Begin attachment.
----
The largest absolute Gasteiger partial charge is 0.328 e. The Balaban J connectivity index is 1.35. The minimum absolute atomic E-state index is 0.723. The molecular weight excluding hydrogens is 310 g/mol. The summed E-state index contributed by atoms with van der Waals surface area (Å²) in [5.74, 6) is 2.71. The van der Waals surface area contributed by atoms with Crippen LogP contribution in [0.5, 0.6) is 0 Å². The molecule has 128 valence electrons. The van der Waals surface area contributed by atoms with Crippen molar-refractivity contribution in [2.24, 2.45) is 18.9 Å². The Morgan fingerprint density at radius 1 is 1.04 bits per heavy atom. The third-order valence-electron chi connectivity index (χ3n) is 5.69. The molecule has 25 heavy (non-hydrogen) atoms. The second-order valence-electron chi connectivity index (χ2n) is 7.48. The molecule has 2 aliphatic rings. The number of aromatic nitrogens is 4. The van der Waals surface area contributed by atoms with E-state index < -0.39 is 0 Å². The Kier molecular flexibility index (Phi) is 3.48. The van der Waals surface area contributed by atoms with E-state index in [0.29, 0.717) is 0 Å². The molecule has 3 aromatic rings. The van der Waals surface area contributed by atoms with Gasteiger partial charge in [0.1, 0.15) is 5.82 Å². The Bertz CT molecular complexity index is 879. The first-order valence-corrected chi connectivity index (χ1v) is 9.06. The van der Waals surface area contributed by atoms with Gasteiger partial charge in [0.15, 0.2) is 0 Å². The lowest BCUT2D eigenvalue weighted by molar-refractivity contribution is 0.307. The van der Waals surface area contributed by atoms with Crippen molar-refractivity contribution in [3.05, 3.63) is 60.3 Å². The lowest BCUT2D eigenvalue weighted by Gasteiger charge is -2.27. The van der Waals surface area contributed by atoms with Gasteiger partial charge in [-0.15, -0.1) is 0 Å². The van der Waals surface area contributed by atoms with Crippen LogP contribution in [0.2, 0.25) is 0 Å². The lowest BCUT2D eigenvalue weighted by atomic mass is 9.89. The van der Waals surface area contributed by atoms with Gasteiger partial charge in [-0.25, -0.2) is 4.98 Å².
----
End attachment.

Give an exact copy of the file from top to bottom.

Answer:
The largest absolute Gasteiger partial charge is 0.328 e. The Balaban J connectivity index is 1.35. The minimum absolute atomic E-state index is 0.723. The molecular weight excluding hydrogens is 310 g/mol. The summed E-state index contributed by atoms with van der Waals surface area (Å²) in [5.74, 6) is 2.71. The van der Waals surface area contributed by atoms with Crippen LogP contribution in [0.5, 0.6) is 0 Å². The molecule has 128 valence electrons. The van der Waals surface area contributed by atoms with Crippen molar-refractivity contribution in [2.24, 2.45) is 18.9 Å². The Morgan fingerprint density at radius 1 is 1.04 bits per heavy atom. The third-order valence-electron chi connectivity index (χ3n) is 5.69. The molecule has 25 heavy (non-hydrogen) atoms. The second-order valence-electron chi connectivity index (χ2n) is 7.48. The molecule has 2 aliphatic rings. The number of aromatic nitrogens is 4. The van der Waals surface area contributed by atoms with E-state index < -0.39 is 0 Å². The Kier molecular flexibility index (Phi) is 3.48. The van der Waals surface area contributed by atoms with E-state index in [0.29, 0.717) is 0 Å². The molecule has 3 aromatic rings. The van der Waals surface area contributed by atoms with Gasteiger partial charge in [0.1, 0.15) is 5.82 Å². The Bertz CT molecular complexity index is 879. The first-order valence-corrected chi connectivity index (χ1v) is 9.06. The van der Waals surface area contributed by atoms with Gasteiger partial charge in [0.15, 0.2) is 0 Å². The lowest BCUT2D eigenvalue weighted by molar-refractivity contribution is 0.307. The van der Waals surface area contributed by atoms with Crippen molar-refractivity contribution in [3.05, 3.63) is 60.3 Å². The lowest BCUT2D eigenvalue weighted by Gasteiger charge is -2.27. The van der Waals surface area contributed by atoms with Gasteiger partial charge in [-0.15, -0.1) is 0 Å². The van der Waals surface area contributed by atoms with Crippen LogP contribution in [0.2, 0.25) is 0 Å². The lowest BCUT2D eigenvalue weighted by atomic mass is 9.89. The van der Waals surface area contributed by atoms with Gasteiger partial charge in [-0.25, -0.2) is 4.98 Å².